Three small-town eighth-graders in Minnesota were suspended by their principal for not standing Thursday morning for the Pledge of Allegiance, violating a district policy that the principal now says may soon be reworded to protect free speech rights.
"My son wasn't being defiant against America," said Kim Dahl, mother of one of the students, Brandt, who attends Dilworth-Glyndon-Felton Junior High School in northwestern Minnesota.
Brandt told the Forum newspaper in Fargo that Thursday's one-day in-school suspension, "was kind of dumb because I didn't do anything wrong. It should be the people's choice."
Kim Dahl said the "punishment didn't fit the crime. If they wanted to know why he didn't stand, they should've made him write a paper." She said her son has been declining to stand all school year, offered no reason for sitting and was not obligated to explain his actions.
The school's handbook says all students are required to stand but are not required to recite the pledge. The same is true for all four schools in the district, a school official said.
"These three [students] didn't, and they got caught," said Mel Olson, the district's community education director. He said he backs the punishment, "being a veteran and a United States of America citizen, absolutely." Olson served in the Marines in Japan during the Vietnam War.
The head of the Minnesota American Civil Liberties Union said that the school's actions against the students are unconstitutional, and his office informed the district of that today in a strongly worded letter.
"The school can't do that; that's illegal," said Chuck Samuelson, the civil liberties group's executive director. "Wow."
Samuelson said that numerous U.S. Supreme Court rulings dating to the 1940s say in "well-settled constitutional law" that "students who refuse to participate in the pledge cannot be punished for refusing to participate."
Samuelson said he's surprised that any public school district would have such a pledge requirement, given that state law allows for students and teachers to decide not to participate. Most states have the same "opt-out" provision.
In St. Paul, said district spokesman Howie Padilla, "Students can respectfully not participate in the Pledge of Allegiance." Minneapolis schools treat pledge participation the same way.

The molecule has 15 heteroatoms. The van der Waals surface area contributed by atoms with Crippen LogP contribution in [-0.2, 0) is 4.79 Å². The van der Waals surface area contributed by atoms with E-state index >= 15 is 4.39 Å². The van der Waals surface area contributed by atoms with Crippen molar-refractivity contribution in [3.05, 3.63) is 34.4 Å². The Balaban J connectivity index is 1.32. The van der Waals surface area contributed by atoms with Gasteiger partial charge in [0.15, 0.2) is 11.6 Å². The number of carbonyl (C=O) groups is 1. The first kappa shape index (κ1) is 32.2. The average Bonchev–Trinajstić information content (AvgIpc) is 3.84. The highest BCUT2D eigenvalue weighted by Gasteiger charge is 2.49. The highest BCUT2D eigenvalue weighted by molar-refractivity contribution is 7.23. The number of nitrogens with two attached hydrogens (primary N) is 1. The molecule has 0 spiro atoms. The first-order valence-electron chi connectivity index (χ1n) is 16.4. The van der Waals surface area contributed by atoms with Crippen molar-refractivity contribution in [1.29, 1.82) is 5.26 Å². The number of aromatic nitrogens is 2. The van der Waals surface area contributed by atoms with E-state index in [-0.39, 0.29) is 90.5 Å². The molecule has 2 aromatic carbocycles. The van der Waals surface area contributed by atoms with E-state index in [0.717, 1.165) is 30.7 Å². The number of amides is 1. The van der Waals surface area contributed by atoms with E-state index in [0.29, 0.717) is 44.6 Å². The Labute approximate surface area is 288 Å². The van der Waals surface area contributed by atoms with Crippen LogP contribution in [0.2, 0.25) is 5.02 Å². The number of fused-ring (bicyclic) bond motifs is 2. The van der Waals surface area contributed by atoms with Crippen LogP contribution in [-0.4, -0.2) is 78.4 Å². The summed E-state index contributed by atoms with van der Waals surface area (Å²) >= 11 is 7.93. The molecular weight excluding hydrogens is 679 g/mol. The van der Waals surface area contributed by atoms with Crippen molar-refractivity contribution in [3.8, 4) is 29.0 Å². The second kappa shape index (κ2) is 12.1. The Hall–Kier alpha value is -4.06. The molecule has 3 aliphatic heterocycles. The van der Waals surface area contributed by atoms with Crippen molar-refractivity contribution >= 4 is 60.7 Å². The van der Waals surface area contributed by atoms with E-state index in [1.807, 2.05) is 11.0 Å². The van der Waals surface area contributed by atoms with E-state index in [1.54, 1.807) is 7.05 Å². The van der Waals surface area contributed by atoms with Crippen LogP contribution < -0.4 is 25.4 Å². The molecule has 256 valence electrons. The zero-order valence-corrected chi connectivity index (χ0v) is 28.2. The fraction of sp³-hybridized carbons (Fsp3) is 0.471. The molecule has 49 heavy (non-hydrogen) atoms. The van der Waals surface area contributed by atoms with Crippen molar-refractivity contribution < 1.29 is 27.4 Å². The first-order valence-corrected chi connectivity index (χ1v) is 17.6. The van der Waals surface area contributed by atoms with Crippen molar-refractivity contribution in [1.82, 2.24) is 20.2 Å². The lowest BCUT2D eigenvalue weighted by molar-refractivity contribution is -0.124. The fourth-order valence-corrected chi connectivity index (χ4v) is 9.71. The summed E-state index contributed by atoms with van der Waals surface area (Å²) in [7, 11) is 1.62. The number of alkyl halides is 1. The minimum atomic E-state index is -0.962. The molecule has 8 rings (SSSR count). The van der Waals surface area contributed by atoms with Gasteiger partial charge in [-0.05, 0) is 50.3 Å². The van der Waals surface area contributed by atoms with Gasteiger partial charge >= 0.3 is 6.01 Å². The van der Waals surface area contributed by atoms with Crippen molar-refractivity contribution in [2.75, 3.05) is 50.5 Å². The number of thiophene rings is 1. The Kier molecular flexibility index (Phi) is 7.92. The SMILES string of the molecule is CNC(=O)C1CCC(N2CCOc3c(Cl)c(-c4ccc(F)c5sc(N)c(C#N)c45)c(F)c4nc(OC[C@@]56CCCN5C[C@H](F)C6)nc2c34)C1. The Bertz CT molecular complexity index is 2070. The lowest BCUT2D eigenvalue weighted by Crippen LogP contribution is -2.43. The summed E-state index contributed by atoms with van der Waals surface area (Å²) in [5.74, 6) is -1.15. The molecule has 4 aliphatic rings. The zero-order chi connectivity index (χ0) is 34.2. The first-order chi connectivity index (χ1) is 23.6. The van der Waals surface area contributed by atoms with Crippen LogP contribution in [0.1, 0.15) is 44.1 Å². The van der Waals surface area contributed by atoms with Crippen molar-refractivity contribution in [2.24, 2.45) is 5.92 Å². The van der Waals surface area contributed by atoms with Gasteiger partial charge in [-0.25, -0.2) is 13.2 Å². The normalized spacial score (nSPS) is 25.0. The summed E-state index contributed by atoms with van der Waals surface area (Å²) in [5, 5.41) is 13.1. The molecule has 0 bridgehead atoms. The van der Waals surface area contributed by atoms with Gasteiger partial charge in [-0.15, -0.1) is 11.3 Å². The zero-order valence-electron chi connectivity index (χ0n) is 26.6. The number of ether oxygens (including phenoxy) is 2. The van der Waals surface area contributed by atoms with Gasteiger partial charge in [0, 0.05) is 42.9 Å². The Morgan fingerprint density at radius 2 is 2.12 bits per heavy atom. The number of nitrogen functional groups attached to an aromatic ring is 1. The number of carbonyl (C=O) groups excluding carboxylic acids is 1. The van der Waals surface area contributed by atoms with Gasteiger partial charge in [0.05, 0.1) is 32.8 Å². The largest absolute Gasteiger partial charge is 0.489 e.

Colleen Houglum, the principal who suspended the three, acknowledged in a statement late this morning that the policy requirement that " 'all students will stand' may need to be modified to address the protection of the individual's form of expression."
Kim Dahl said Houglum called her this morning and informed her of the possible accommodation. "I think they are handling it quite professionally," Kim Dahl said, adding that Houglum told her that school officials "are taking some steps to take the [suspensions] off their records."
That possible shift was met with disappointment from Olson. While he said he'll fall in line with whatever change may occur, "I still have my beliefs."
Earlier today, Olson said that a "very nice announcement" was made at the start of the junior high school day reminding the students that they must stand for the pledge.
Houglum said that all students this morning were "involved in some fashion" during the pledge, adding that no additional suspensions were needed.
However, the family of 14-year-old Bishop Edens told the Forum that he was suspended from school today (Friday) because he wouldn't stand for the pledge, but he was quickly invited back once Houglum said a policy change might be needed. Edens had said Thursday that he would sit in support of the other three.
"Our social studies teacher led the pledge, and that was kind of a nice change of pace," Houglum said.
Kim Dahl asked Brandt why he has been remained seated all school year, but "he didn't have an answer ... he doesn't get in trouble; he's just a normal 13-year-old."
As for today, she told Brandt to take his cell phone with him to school and text her should he run into trouble again. "I said you should probably just stand if you're not protesting something."
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